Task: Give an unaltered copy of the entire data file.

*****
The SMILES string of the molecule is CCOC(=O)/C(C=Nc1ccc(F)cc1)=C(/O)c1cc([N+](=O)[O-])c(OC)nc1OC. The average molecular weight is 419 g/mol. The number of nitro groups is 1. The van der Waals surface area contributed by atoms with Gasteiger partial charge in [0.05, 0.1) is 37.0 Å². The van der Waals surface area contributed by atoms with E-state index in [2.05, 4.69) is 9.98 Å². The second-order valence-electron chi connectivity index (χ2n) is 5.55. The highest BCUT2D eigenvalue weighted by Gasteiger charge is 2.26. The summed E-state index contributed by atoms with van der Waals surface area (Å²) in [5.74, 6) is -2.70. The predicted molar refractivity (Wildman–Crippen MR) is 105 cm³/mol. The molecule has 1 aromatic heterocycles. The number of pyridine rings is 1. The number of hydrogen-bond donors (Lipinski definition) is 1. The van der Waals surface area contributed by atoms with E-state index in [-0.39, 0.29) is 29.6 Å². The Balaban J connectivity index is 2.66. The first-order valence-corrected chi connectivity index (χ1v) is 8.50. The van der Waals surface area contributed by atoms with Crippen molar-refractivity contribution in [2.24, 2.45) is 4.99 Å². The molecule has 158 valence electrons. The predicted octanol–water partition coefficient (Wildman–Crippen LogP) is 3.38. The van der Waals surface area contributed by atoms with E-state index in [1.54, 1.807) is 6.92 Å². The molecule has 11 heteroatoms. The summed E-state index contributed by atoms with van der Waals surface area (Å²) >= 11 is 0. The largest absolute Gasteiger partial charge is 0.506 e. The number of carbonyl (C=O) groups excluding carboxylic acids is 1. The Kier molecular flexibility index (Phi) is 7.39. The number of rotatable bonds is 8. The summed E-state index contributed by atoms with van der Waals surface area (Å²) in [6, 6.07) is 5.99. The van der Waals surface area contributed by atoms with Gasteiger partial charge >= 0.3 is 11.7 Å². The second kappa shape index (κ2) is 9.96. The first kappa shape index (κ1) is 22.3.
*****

The SMILES string of the molecule is CCOC(=O)/C(C=Nc1ccc(F)cc1)=C(/O)c1cc([N+](=O)[O-])c(OC)nc1OC. The average molecular weight is 419 g/mol. The number of nitro groups is 1. The van der Waals surface area contributed by atoms with Gasteiger partial charge in [0.05, 0.1) is 37.0 Å². The van der Waals surface area contributed by atoms with E-state index in [2.05, 4.69) is 9.98 Å². The second-order valence-electron chi connectivity index (χ2n) is 5.55. The highest BCUT2D eigenvalue weighted by Gasteiger charge is 2.26. The summed E-state index contributed by atoms with van der Waals surface area (Å²) in [5.74, 6) is -2.70. The predicted molar refractivity (Wildman–Crippen MR) is 105 cm³/mol. The molecule has 1 aromatic heterocycles. The number of pyridine rings is 1. The number of hydrogen-bond donors (Lipinski definition) is 1. The van der Waals surface area contributed by atoms with E-state index in [-0.39, 0.29) is 29.6 Å². The Balaban J connectivity index is 2.66. The first-order valence-corrected chi connectivity index (χ1v) is 8.50. The van der Waals surface area contributed by atoms with Crippen molar-refractivity contribution in [2.24, 2.45) is 4.99 Å². The molecule has 158 valence electrons. The predicted octanol–water partition coefficient (Wildman–Crippen LogP) is 3.38. The van der Waals surface area contributed by atoms with E-state index in [1.54, 1.807) is 6.92 Å². The molecule has 11 heteroatoms. The summed E-state index contributed by atoms with van der Waals surface area (Å²) >= 11 is 0. The largest absolute Gasteiger partial charge is 0.506 e. The number of carbonyl (C=O) groups excluding carboxylic acids is 1. The Kier molecular flexibility index (Phi) is 7.39. The number of rotatable bonds is 8. The summed E-state index contributed by atoms with van der Waals surface area (Å²) in [6, 6.07) is 5.99. The van der Waals surface area contributed by atoms with Gasteiger partial charge >= 0.3 is 11.7 Å². The second kappa shape index (κ2) is 9.96. The first kappa shape index (κ1) is 22.3.